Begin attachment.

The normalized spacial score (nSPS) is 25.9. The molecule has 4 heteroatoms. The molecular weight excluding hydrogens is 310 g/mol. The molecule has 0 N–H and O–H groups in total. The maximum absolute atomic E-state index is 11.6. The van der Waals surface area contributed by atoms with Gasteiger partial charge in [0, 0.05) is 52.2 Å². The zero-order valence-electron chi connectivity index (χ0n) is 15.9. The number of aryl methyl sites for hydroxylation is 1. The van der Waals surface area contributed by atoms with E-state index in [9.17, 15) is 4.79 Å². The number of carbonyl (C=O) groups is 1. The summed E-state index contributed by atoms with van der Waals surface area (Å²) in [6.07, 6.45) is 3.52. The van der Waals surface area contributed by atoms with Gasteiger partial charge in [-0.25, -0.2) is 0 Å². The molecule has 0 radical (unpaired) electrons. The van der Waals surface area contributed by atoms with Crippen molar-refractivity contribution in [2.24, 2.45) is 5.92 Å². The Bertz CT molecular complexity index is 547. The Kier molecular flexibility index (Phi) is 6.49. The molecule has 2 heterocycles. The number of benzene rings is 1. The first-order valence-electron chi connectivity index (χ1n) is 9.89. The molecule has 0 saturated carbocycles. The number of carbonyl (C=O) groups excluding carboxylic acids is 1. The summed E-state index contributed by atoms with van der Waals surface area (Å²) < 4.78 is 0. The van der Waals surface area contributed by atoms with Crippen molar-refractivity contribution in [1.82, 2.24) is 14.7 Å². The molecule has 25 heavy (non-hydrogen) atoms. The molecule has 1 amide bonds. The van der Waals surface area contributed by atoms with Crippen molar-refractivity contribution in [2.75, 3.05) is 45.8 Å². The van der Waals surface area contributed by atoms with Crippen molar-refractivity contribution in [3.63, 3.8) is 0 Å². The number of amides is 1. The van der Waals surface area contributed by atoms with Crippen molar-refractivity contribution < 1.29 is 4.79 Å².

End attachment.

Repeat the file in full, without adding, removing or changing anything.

The normalized spacial score (nSPS) is 25.9. The molecule has 4 heteroatoms. The molecular weight excluding hydrogens is 310 g/mol. The molecule has 0 N–H and O–H groups in total. The maximum absolute atomic E-state index is 11.6. The van der Waals surface area contributed by atoms with Gasteiger partial charge in [0, 0.05) is 52.2 Å². The zero-order valence-electron chi connectivity index (χ0n) is 15.9. The number of aryl methyl sites for hydroxylation is 1. The van der Waals surface area contributed by atoms with E-state index in [9.17, 15) is 4.79 Å². The number of carbonyl (C=O) groups is 1. The summed E-state index contributed by atoms with van der Waals surface area (Å²) in [6.07, 6.45) is 3.52. The van der Waals surface area contributed by atoms with Gasteiger partial charge in [-0.25, -0.2) is 0 Å². The molecule has 0 radical (unpaired) electrons. The van der Waals surface area contributed by atoms with Crippen molar-refractivity contribution in [2.24, 2.45) is 5.92 Å². The Bertz CT molecular complexity index is 547. The Kier molecular flexibility index (Phi) is 6.49. The molecule has 2 heterocycles. The number of benzene rings is 1. The first-order valence-electron chi connectivity index (χ1n) is 9.89. The molecule has 0 saturated carbocycles. The number of carbonyl (C=O) groups excluding carboxylic acids is 1. The summed E-state index contributed by atoms with van der Waals surface area (Å²) < 4.78 is 0. The van der Waals surface area contributed by atoms with Crippen molar-refractivity contribution in [1.82, 2.24) is 14.7 Å². The molecule has 25 heavy (non-hydrogen) atoms. The molecule has 1 amide bonds. The van der Waals surface area contributed by atoms with Crippen molar-refractivity contribution in [2.75, 3.05) is 45.8 Å². The van der Waals surface area contributed by atoms with Crippen molar-refractivity contribution in [3.63, 3.8) is 0 Å². The number of amides is 1. The van der Waals surface area contributed by atoms with Crippen molar-refractivity contribution < 1.29 is 4.79 Å².